Carrie Swidecki, a 35-year-old grade school teacher from California, set a world record last week with a DDR marathon – 15 hours, 12 minutes and 44 seconds. Wow! And like me, she’s a DDR weight loss success story; she lost 75 pounds over the past decade smashing those arrows.
Wonder what the over-50 record is? I got two years to train for it! (Via Charleston Daily Mail – there’s also a video at the link.)
In The Groove was a dance-pad arcade game that was inspired by DDR, so much so that it sparked a lawsuit by Konami that pretty much shut it down. But before it disappeared, a PS2 version was made, and you can pick it up very cheap, new or used, at Amazon or Gamestop.
ITG was developed in the US to be sort of the American answer to DDR. Gameplay is essentially the same: step on a four-arrow mat in time with a row of scrolling arrows. (Maybe if they’d rearranged the arrows like Dance Factory, they could’ve escaped Konami’s wrath.) But instead of chirpy j-pop singers and anime-looking dancers, ITG has more instrumentals, more club-ish music and more streamlined graphics and sound effects for an overall more “Westernized” feel. New features are also added: you can alter the arrows to make them wavy, dancy or twisty, add “mines” (round symbols that deduct points if you step on them) and “hands” (extra arrows forcing you to bend and hit the mat with your hand).
ITG also has a workout mode, and they were a couple years ahead of DDR in adding a doubles option to workout mode. Like on DDR’s PS2 workout modes, you enter your weight and a goal (either time played or calories burned) and select individual songs, preprogrammed courses or Random Endless – play songs continuously for the time you selected. I like to do Random Endless, because it shuffles all the songs on one difficulty you select. 20-30 minutes of songs on a difficulty level of 5 or 6, on a scale of 1-12, makes for a great steady-state cardio workout.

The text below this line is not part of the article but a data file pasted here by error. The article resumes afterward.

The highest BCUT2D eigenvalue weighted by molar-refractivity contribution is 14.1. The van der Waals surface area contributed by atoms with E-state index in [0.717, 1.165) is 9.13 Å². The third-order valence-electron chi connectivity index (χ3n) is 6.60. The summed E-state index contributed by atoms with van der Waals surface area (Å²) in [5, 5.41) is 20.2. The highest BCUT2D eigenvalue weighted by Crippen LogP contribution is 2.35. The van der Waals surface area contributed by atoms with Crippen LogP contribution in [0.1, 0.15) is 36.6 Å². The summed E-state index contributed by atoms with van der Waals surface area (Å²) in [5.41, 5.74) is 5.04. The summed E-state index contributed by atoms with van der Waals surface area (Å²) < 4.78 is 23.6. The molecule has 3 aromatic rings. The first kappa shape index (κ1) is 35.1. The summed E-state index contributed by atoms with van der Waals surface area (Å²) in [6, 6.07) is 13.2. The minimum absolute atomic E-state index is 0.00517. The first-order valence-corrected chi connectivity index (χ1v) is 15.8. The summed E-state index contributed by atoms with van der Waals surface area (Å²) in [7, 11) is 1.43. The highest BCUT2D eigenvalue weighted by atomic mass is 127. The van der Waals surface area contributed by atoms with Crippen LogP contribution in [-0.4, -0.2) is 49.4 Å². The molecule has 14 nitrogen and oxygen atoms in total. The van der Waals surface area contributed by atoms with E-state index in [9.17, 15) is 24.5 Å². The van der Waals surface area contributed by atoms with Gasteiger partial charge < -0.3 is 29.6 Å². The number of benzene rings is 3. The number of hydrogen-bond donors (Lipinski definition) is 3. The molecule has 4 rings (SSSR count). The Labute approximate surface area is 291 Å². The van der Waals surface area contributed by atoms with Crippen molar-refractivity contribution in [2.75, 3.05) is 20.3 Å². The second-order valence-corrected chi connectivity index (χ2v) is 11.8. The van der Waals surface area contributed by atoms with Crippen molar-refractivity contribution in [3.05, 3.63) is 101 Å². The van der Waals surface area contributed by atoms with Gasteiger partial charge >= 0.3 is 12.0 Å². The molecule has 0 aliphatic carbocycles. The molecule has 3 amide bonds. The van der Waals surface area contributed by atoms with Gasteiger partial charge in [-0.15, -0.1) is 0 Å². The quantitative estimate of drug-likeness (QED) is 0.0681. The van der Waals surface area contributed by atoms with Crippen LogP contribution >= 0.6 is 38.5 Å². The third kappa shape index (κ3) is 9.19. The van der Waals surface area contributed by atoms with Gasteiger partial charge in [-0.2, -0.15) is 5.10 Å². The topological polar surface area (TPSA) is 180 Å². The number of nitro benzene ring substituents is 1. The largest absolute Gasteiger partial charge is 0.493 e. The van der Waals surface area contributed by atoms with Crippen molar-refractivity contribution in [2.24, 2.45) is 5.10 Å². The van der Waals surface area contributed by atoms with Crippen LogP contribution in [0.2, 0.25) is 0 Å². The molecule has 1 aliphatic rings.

(It should also be noted that unlike DDR, ITG’s calorie counter is really screwed up, almost as badly as We Cheer’s. I just ignore the calorie counter and select a time goal only.)
If you enjoy playing DDR on Endless mode for cardio, In The Groove is worth searching the bargain bins for.
Lisa of Wii Fitness and Gaming asked me to write a guest post for her blog, so I wrote a post about how I add Wii games to my strength training routine of kettlebells and heavy weights. Check out my post here, and see the rest of her blog (and her Wii Fitness Examiner page) for more great Wii workout ideas.
Here’s a one-two punch from the makers of Just Dance – hot on the heels of Dance On Broadway, comes Gold’s Gym Dance Workout! This sequel to the boxercise game Gold’s Gym Cardio Workout says it is “the first dance game specifically dedicated to fitness and weight loss.” The game will be balance-board compatible, will include minigames that look similar to Active Life or EAS Active, and will allow you to track your play time, calories burned and BMI. (No word on online play, though.) The songlist includes:
Wow, by the time Zumba for Wii comes out, if it ever does, there may be a whole shelf of Wii dance workouts down at Gamestop.
Hottest Party 3 got a little hotter! There’s been a lot written about the slimming properties of DDR, but the DDR cover girl is taking off more than just weight. I noticed in recent weeks that last year’s DDR game for Wii, Hottest Party 3, has gotten a new cover photo:
Konami must be going after the late-night infomercial market, or maybe they just want to swivel a few gamers’ heads at Walmart. Either way, keep on rockin’ those awesome abs, DDR girl!